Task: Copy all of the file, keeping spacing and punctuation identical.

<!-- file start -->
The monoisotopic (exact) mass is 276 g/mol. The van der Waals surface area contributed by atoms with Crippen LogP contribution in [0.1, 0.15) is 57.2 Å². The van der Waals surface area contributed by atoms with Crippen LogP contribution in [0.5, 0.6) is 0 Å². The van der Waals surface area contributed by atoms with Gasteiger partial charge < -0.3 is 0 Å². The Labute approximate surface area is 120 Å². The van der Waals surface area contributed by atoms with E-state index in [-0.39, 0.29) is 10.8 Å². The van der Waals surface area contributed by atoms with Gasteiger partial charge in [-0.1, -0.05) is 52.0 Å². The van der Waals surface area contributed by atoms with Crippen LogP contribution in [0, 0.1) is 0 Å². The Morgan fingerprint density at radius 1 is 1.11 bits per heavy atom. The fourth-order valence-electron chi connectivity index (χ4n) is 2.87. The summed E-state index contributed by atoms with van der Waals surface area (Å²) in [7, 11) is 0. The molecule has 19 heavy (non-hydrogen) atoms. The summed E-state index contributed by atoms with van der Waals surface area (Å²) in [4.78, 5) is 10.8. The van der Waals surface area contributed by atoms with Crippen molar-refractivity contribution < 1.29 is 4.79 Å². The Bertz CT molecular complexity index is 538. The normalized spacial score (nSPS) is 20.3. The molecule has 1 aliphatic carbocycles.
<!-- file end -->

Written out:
The monoisotopic (exact) mass is 276 g/mol. The van der Waals surface area contributed by atoms with Crippen LogP contribution in [0.1, 0.15) is 57.2 Å². The van der Waals surface area contributed by atoms with Crippen LogP contribution in [0.5, 0.6) is 0 Å². The van der Waals surface area contributed by atoms with Gasteiger partial charge < -0.3 is 0 Å². The Labute approximate surface area is 120 Å². The van der Waals surface area contributed by atoms with E-state index in [-0.39, 0.29) is 10.8 Å². The van der Waals surface area contributed by atoms with Gasteiger partial charge in [-0.1, -0.05) is 52.0 Å². The van der Waals surface area contributed by atoms with Crippen LogP contribution in [0, 0.1) is 0 Å². The Morgan fingerprint density at radius 1 is 1.11 bits per heavy atom. The fourth-order valence-electron chi connectivity index (χ4n) is 2.87. The summed E-state index contributed by atoms with van der Waals surface area (Å²) in [7, 11) is 0. The molecule has 19 heavy (non-hydrogen) atoms. The summed E-state index contributed by atoms with van der Waals surface area (Å²) in [4.78, 5) is 10.8. The van der Waals surface area contributed by atoms with Crippen molar-refractivity contribution < 1.29 is 4.79 Å². The Bertz CT molecular complexity index is 538. The normalized spacial score (nSPS) is 20.3. The molecule has 1 aliphatic carbocycles.